As David Brooks once reminded us, citing Michael Oakeshott: “It takes several generations to make a career.” It might also take several generations for us to “snowball” power—not in order to “take over” in a competition for domination, but in order to be in positions of authority and influence where we can actually be agents of change and renewal.
A Different Story About Power
Because, at its heart Playing God is also a conceptual project, a reimagining of power at a fundamental level, Crouch’s argument treads on the terrain of philosophy. But this does not pretend to be an “academic” book, so it would be a bit unfair of me to criticize it on those terms. (I will say that academics might find the thinness of Crouch’s references to be a tad frustrating, since to the non-initiated it might give the impression that Playing God emerges almost ex nihilo from Crouch’s experiences and reflections, whereas many of us see sources and influences clearly operative in the background. Footnotes aren’t just boring ways to show how smart you are; they are also ways to pay your debts.)
But permit me one philosophical line of questioning. Crouch reads cultural phenomena in order to discern the spirit that animates them, the worldview that undergirds them. “The premise of the Western,” for example, “as with the Nietzschean strain in literature from Lord of the Flies to The Hunger Games, is that when you strip away the trappings of civilization, you will find raw, primal conflict, bodies in competition to occupy all space.” In the face of this, Crouch asks the most fundamental question: “What is the deepest truth about the world? Is the deepest truth a struggle for mastery and domination? Or is the deepest truth collaboration, cooperation, and ultimately love?”Â His reply is no less foundational: “I want to argue,” he emphasizes, “that Nietzsche’s ‘idea’ can be countered, point by point, with a very different vision of ultimate reality.”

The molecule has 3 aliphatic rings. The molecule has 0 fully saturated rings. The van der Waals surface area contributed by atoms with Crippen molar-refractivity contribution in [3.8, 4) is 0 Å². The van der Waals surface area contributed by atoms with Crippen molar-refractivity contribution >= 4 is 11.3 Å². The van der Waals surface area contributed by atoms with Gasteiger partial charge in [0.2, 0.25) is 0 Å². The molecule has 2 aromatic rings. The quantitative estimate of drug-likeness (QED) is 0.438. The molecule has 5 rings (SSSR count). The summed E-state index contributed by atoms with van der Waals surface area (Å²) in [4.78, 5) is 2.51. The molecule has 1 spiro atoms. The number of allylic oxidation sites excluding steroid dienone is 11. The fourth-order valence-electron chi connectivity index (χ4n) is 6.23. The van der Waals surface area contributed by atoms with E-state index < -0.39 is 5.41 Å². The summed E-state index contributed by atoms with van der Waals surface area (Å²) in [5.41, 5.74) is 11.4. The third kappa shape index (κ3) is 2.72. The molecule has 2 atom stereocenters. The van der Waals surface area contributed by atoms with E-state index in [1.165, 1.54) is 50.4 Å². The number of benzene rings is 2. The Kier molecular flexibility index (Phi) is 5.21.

This tack is just right: it goes to the root to recognize that how we conceive power comes down to fundamentally different mythologies, different faith-stances. What you think about power is always and ultimately rooted in some confession. In this sense, Crouch’s critique and counter-narration unwittingly replays—in much more accessible prose—precisely John Milbank’s critique of Nietzsche in his landmark book, Theology and Social Theory (especially chapter 10). A Christian understanding of power begins from a fundamentally different confessional standpoint. We refuse the myth that collapses power into violence and domination. We affirm a fundamentally different story in which power is a creative gift, and when we exercise that power rightly, we image God and love our neighbour.
But Crouch stops short of letting these questions make us even more uncomfortable. He does not address the “Nietzschean” myth of oppositional power as a version of the myth that lies behind political liberalism: the ancient story told by Hobbes and Locke and Rousseau is one about a “contract” that was necessary to deliver us from a “state of nature” that was a war of all with all. This story of “natural” competition (a zero-sum take on power) is, in many ways, the story that lies behind the Declaration of Independence and the U.S. Constitution and is assumed by our supposedly benign institutions of democracy.